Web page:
When Morecambe and Wise appealed to Post readers for jokes
Comedians plea for help for new material from Lancashire Post readers after critics panned debut television series
They regularly top polls as the nation’s best loved comedy duo.
Their Christmas Day specials drew record audiences for more than a decade and they are still much loved more than three decades on.
But there was a time in the career of Morecambe and Wise when they were struggling for ideas and turned to the readers of the Lancashire Evening Post for help.
In 1953, the comedy duo made an appearance on the television show Stars in Blackpool, which lead to them being offered their first television series.
Running Wild was screened the following year and received a drubbing from the critics.
Legend has it one particular newspaper review in the Sunday People had such a negative impact on Eric Morecambe that he kept a clipping for the rest of his career.
The offending observation stated: “Definition of the Week: TV set: the box in which they buried Morecambe and Wise.”
While The Evening Standard said: “After watching their Running Wild show last night I was relieved – and disappointed. Relieved because in their way they are amusing. Disappointed because they are not more so.
“Theirs is the humour of the music hall sketch – a sketch we have seen a thousand times before.”
After the six episodes of the live sketch show finished their run the pair went back to the stage, vowing never again to allow anyone to have control over their material.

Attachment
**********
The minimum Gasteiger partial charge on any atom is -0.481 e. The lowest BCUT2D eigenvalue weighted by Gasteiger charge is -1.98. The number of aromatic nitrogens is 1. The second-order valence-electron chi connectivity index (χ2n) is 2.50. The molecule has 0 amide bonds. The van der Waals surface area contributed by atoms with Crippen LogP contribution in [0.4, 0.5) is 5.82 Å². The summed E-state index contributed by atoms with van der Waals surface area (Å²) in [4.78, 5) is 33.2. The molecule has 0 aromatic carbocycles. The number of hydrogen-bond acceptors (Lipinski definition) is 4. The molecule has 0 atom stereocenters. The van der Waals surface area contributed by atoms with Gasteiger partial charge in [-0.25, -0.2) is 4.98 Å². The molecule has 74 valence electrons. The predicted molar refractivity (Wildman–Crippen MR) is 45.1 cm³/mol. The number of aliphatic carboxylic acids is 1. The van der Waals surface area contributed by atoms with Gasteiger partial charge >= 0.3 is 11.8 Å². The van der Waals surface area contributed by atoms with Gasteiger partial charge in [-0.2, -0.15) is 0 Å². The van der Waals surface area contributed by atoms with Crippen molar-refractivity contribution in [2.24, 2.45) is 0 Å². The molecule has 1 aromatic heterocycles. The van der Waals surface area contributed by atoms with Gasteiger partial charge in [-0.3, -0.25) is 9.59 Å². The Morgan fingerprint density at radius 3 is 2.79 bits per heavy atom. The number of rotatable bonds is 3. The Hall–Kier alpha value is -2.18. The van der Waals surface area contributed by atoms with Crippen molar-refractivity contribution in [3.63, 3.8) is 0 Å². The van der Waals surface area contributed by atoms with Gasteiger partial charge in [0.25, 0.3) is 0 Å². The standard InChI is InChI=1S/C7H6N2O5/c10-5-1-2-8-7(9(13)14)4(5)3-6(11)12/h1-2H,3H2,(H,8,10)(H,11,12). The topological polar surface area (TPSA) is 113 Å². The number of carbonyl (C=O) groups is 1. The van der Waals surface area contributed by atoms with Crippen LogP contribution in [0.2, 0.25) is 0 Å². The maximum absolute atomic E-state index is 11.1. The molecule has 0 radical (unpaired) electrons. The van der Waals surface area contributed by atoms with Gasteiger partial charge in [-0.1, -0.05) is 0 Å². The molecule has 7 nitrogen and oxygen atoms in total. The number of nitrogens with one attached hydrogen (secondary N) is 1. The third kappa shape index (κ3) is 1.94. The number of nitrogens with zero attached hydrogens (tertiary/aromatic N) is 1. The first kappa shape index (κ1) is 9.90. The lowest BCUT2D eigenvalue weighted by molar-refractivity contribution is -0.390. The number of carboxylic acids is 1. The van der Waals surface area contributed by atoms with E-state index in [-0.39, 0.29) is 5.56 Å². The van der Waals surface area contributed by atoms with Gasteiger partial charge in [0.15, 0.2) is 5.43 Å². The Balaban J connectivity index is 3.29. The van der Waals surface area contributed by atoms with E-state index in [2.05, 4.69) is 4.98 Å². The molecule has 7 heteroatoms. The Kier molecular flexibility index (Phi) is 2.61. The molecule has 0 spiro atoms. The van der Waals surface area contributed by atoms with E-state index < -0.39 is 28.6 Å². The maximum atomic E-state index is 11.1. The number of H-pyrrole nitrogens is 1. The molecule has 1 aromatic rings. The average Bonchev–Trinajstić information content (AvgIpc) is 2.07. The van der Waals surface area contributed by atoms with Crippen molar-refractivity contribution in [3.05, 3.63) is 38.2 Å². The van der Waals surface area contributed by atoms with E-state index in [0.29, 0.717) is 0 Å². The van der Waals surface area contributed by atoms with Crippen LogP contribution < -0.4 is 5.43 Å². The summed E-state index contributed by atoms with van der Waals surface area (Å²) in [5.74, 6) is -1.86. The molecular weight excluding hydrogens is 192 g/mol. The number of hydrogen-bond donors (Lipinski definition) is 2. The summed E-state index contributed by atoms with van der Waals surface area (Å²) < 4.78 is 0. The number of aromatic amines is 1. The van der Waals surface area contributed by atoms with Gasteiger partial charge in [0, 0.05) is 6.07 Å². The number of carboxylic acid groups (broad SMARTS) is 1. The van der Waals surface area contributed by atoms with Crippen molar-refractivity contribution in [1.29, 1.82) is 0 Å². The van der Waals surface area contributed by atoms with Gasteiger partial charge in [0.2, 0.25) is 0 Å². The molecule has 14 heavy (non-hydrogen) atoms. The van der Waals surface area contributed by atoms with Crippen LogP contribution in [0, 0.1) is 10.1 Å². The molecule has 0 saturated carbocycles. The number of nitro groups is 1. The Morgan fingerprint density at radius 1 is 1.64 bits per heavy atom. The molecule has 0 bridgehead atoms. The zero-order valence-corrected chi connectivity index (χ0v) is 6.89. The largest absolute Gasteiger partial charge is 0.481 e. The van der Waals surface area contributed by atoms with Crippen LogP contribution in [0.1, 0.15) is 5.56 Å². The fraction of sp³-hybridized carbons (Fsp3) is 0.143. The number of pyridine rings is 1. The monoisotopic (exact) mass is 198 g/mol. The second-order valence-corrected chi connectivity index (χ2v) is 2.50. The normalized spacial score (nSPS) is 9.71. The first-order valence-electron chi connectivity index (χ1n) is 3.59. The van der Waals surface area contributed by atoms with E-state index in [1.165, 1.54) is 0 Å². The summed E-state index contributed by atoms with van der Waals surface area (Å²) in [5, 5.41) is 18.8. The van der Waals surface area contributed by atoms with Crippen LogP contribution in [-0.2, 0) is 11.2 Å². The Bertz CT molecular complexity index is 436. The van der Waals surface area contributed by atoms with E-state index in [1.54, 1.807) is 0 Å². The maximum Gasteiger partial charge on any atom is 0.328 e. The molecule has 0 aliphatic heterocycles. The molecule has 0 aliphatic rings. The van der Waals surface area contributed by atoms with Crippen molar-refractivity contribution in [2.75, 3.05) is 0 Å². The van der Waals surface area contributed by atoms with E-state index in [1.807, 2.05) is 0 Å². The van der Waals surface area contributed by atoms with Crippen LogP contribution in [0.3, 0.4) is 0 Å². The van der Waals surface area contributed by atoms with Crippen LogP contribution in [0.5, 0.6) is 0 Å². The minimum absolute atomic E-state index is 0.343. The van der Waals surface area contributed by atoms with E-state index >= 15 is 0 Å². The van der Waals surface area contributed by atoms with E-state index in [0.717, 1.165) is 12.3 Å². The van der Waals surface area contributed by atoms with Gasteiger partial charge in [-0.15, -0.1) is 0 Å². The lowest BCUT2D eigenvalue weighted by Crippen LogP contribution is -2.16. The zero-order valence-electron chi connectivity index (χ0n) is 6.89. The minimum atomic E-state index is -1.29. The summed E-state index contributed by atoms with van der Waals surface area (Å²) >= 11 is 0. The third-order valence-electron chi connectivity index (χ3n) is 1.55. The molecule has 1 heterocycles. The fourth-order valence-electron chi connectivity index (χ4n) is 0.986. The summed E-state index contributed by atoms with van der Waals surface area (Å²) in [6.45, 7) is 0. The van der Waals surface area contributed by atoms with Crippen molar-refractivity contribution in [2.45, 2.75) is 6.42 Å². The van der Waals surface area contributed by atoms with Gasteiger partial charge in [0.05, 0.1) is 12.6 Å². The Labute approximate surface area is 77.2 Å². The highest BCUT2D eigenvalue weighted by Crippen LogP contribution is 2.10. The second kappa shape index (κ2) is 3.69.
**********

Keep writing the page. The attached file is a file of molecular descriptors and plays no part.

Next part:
It was two years until they took a role on television again after they were offered a spot in the Winifred Atwell Show, a move which was heralded a success.
And it was in the same year that the funnymen launched an astonishing appeal for help with new material from readers of the Post.
In an article published on December 5, 1956, the paper’s showbiz columnist Arthur Frith reported: “Comedians Morecambe and Wise want a good television idea. And they are prepared to pay £100 for it.
“All you have to do is provide them with one, and if they use it on television, the money is yours. The two quick-fire comics who star in Blackpool next summer would dearly like to make a hit on TV.
“Their first series with the BBC ‘Running Wild’ was most disappointing, but in the Winifred Atwell series on ITV they appeared with great success. Now they would like their own series, but want a really good idea on which they can work.
“Don’t think that this appeal means they are short of engagements. They are fully booked for the next two years. Panto at the hippodrome in Dudley is their next engagement.”
Alas, Firth never records whether anyone from Lancashire successfully stepped up to meet the challenge.
Despite one off appearances on television during the intervening period it was another five years before Morecambe and Wise would headline their own TV series.
Two of a Kind launched in 1961 and run until 1968 helping to catapult the twosome into stardom and British comedy folklore.
As for Firth, he moved on from the Post and later become editor of the Daily Express in the early 1980s.